Moving on to discuss ‘Tech City’, Rosewell takes the uncontentious view that ‘London’s continued and continuing ability to reinvent itself relies on the ability to attract bright young things who are well educated and ambitious’ (p.31). Yet the kinds of urban, vibrant places such ‘bright young things’ might want to live do not seem particularly well connected to the discussion of Croydon in south London, in relation to which locality Rosewell argues that ‘suburbs remain not only where most people live but most people want to live’ (p.35). This is a place where in the 1950s ‘most women did not work’ (or actually, did not work for pay) but has undergone transformations in which revitalisation efforts have been blocked by ‘planning and planners’ (p.36).

One of the areas in which Rosewell has difficulty in mounting a convincing argument is in relation to planning, about which she has strong, confidently expressed views. For instance, Rosewell seems enthusiastic about new high-rise towers and offers what appears to be a broadly approving perspective on the phalanx of apartment buildings that now block views of the Thames in stretches including from Vauxhall to Barnes. Although there is the mandatory disclaimer that ‘no one is keen on a free-for-all in development’ (p.38), the thrust of her argument seems to suggest otherwise, and planning is seen as preventing ‘the process of reinvention that is the key to successful location’ (ibid). However, it is not made clear exactly how planning ‘flexibility’ (p.48) can address a housing crisis caused by a very complex set of structural factors.

The chapter on Kings Cross and St Pancras is more successful in exploring the difficulties of ever agreeing the economic case for major transport infrastructure to reinforce what are effectively transport-oriented developments, sensible though these are. It also shows how instrumental these inputs are in making possible transformative area regeneration, and the massive boost this provides for the London economy.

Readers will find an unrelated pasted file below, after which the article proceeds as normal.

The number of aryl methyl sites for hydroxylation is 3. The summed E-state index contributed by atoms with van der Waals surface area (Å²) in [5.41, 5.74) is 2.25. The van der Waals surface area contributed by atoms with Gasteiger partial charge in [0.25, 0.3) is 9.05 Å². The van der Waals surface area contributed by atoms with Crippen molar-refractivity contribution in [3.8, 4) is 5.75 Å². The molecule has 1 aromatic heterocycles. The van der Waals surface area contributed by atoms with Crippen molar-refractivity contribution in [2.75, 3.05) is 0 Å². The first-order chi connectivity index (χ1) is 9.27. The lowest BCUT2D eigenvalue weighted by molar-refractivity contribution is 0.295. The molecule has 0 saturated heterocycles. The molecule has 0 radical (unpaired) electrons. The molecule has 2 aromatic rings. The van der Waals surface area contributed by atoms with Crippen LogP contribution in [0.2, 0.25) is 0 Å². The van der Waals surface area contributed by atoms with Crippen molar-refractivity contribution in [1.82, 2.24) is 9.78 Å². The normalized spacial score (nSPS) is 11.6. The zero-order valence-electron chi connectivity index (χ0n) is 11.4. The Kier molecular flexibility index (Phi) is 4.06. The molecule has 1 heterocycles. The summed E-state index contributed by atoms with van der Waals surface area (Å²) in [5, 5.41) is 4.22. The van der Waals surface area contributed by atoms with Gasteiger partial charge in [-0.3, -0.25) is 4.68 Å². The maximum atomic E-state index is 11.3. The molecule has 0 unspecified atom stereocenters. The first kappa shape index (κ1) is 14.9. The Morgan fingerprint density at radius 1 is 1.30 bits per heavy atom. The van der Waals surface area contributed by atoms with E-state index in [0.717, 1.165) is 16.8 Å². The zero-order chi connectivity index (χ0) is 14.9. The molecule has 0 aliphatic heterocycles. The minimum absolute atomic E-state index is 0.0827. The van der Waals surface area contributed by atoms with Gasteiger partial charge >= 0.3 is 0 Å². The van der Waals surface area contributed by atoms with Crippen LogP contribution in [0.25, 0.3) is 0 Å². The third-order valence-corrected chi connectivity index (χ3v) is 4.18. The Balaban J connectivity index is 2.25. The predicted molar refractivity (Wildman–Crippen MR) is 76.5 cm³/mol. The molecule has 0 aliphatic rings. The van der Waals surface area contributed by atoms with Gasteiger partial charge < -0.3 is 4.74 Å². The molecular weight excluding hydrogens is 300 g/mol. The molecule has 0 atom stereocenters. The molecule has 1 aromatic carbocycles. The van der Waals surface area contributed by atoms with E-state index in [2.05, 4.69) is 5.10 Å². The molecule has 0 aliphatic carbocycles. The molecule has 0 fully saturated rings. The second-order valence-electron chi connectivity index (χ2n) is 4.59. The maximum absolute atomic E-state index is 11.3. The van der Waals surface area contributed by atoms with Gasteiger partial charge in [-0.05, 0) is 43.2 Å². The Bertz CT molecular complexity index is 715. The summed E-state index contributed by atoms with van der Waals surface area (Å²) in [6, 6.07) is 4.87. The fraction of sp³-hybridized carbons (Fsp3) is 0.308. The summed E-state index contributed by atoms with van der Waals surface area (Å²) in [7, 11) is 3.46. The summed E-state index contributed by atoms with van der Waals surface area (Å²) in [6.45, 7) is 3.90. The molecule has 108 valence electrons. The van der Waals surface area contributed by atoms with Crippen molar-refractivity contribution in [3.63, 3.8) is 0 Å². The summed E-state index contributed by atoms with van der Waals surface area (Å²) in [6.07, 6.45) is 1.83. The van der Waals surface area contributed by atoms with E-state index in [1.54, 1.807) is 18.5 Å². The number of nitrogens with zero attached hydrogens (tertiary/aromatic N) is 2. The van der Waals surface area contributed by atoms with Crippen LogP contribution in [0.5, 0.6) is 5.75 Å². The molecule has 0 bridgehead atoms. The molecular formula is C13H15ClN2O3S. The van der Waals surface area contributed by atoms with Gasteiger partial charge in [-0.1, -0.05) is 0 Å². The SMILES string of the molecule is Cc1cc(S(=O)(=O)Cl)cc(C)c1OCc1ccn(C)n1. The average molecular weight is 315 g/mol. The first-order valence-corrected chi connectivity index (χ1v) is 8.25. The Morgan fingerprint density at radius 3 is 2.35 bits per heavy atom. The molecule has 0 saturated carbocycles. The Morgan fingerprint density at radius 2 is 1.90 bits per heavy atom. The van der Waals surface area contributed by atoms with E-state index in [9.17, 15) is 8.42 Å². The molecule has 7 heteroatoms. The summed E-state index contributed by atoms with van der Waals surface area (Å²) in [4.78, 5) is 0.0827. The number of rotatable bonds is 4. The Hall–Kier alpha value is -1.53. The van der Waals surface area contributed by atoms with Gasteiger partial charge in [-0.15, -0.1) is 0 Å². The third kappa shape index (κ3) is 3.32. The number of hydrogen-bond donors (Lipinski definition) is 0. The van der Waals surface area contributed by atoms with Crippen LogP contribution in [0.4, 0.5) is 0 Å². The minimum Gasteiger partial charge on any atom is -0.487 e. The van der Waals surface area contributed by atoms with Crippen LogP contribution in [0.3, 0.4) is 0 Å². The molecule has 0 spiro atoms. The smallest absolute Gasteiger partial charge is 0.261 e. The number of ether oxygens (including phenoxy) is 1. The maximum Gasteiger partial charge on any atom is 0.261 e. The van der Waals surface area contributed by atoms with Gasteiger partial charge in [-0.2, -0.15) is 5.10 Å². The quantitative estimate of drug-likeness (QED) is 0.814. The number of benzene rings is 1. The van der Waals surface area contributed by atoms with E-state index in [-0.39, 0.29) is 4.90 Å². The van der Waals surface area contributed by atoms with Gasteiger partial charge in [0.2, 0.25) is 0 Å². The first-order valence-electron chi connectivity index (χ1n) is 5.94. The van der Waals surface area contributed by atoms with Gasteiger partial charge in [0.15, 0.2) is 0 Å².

While Rosewell acknowledges that economic models can be based on incorrect assumptions, or ‘a belief that using the word ‘perfect’ in a description means that such a world would be either desirable or achievable’ (p.17), there still appears to be a reliance on certain highly contentious notions, for example that growth will continue apparently ad infinitum, and that technical fixes can sort out sustainability problems. There also seems to be an issue of generalizing from the writer’s own circumstances — not everyone is an owner-occupier although the discussion appears to be framed as though that is the case (p.43); and from some basic areas of confusion — post-war New Towns were not conceived of as ‘garden cities’ (p.47).

However, it is the lack of focus on sustainability that is for this reader the most problematic absence from the analysis and perhaps the essay’s central weakness, most clearly displayed in the discussion of Heathrow and the future of air travel in which sustainability simply isn’t mentioned. Rosewell attempts to disarm criticism in her concluding chapter by situating the critics as using this as ‘a handy stick with which to beat anyone who talks about ‘growth’’ (p.85), but the areas that she argues will get her ‘off this hook’ (sic) about this are unconvincing. They appear to boil down to reliance on new technologies, and on human ingenuity, with a view that ‘people in cities can invent, develop and implement the new, which can respond to these challenges’ (p.86). Rosewell argues in relation to climate change and London that ‘it is not my purpose to evaluate these policies’ (ibid), but really it should be if the analysis of London’s reinvention is to be handled successfully.

All in all, this is both an interesting and a frustrating essay. The structure is well conceived and the chapter topics work well thematically to explore some of the ways in which London has and continues to reinvent itself. Rosewell has the grace to admit some of the weaknesses in economic assumptions and analyses which have become all too obvious to those outside the discipline in recent years. But a number of points discussed in this review perhaps work to undercut the essay’s cogency, which is a pity because how London reinvents itself affects all those who live and work in London now and will do so into the future.

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Dr Susan Parham is Head of Urbanism at the Centre for Sustainable Communities at the University of Hertfordshire.